Impact
~38k
people reached
- 0 posts edited
- 1 helpful flag
- 41 votes cast
Jan
7 |
awarded | Notable Question |
Nov
17 |
awarded | Popular Question |
Nov
6 |
awarded | Yearling |
Nov
27 |
awarded | Popular Question |
Nov
6 |
awarded | Yearling |
Jul
2 |
awarded | Curious |
Mar
15 |
accepted | How useful/pervasive are differential forms in surface theory? |
Mar
13 |
comment |
How useful/pervasive are differential forms in surface theory?
Thanks Richard. Do you have a pointer to a good proof of Gauss-Bonnet using forms? I typically have the students prove the discrete analog (via angle defect), but have so far not found a nice, simple proof of the smooth version that uses forms. |
Mar
9 |
awarded | Nice Question |
Mar
9 |
comment |
How useful/pervasive are differential forms in surface theory?
Thank you Deane; thank you Robert. These answers are in line with what was my fuzzy view of the culture, and it's very nice to have these concrete reference points and examples. (I am also very tempted to use this proof of the theorema egregium in my class!) Thanks again. |
Mar
8 |
revised |
How useful/pervasive are differential forms in surface theory?
added 1 characters in body |
Mar
8 |
revised |
How useful/pervasive are differential forms in surface theory?
added 26 characters in body |
Mar
8 |
revised |
How useful/pervasive are differential forms in surface theory?
deleted 1 characters in body |
Mar
8 |
asked | How useful/pervasive are differential forms in surface theory? |
Feb
13 |
accepted | How hard is it to determine if a weighted graph can be isometrically embedded in R^3? |
Feb
11 |
comment |
How hard is it to determine if a weighted graph can be isometrically embedded in R^3?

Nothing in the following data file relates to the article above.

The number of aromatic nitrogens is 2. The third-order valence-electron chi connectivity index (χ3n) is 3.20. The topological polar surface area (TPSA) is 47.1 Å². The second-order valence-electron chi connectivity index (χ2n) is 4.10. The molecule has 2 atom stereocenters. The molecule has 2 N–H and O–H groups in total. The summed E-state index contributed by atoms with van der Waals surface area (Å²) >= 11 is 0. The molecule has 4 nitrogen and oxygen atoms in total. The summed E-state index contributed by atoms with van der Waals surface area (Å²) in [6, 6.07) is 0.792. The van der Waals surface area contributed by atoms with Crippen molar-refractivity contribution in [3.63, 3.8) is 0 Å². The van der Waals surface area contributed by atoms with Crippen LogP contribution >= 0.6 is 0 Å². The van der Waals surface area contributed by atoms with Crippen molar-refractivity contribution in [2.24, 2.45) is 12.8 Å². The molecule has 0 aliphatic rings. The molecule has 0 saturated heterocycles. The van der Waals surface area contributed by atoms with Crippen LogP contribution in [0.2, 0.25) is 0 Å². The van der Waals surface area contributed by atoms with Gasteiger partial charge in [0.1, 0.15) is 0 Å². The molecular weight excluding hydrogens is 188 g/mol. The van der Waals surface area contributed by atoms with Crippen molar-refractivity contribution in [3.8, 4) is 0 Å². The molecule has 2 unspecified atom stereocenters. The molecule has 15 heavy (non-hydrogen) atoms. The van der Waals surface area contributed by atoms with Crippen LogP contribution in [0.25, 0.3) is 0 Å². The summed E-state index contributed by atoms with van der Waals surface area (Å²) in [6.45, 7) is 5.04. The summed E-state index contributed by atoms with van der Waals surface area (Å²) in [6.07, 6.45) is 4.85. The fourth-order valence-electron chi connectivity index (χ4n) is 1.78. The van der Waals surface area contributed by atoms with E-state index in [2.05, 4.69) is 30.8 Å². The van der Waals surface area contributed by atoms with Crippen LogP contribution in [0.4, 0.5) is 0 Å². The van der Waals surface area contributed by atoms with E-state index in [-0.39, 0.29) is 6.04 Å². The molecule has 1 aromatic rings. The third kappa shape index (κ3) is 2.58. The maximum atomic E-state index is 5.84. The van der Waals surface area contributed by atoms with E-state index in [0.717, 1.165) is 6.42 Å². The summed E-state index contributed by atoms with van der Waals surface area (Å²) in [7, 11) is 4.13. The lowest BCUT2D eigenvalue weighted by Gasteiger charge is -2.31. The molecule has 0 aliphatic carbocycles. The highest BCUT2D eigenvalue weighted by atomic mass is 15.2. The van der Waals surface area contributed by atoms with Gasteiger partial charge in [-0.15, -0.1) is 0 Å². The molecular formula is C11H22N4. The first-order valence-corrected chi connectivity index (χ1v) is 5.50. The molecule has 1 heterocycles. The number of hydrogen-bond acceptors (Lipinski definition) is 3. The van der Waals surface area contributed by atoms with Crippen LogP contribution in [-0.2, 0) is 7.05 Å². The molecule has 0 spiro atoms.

Great. (And thanks for some very interesting pointers.) So to summarize crudely: for general graphs it is hard but there are relaxations; for convex triangulated surfaces it can be solved efficiently for approximation but is hard or impossible to do exactly. No statement on the difficulty of finding approximate solutions for nonconvex surfaces. |
Feb
9 |
comment |
How hard is it to determine if a weighted graph can be isometrically embedded in R^3?
(E.g., in Figure 1 the extrinsic length of the arc will match the intrinsic length of the corresponding edge.) |
Feb
9 |
comment |
How hard is it to determine if a weighted graph can be isometrically embedded in R^3?
Nice paper! But here the distance they consider is the geodesic rather than Euclidean distance induced by the embedding, no? |
Feb
9 |
comment |
How hard is it to determine if a weighted graph can be isometrically embedded in R^3?
P.S. Yes, I mean a triangulated surface. |
Feb
9 |
comment |
How hard is it to determine if a weighted graph can be isometrically embedded in R^3?
Thanks Joseph. Yes, these kinds of finite isometries do come to mind, though I don't yet have much intuition for whether they make it hard to find just one isometric embedding. From an optimization point of view: if the surface is infinitesimally rigid then any objective function with zeros only at isometric embeddings must be nonconvex (the zeros are isolated). But to answer the existence question, one may need only ski downhill to the bottom of a single valley... |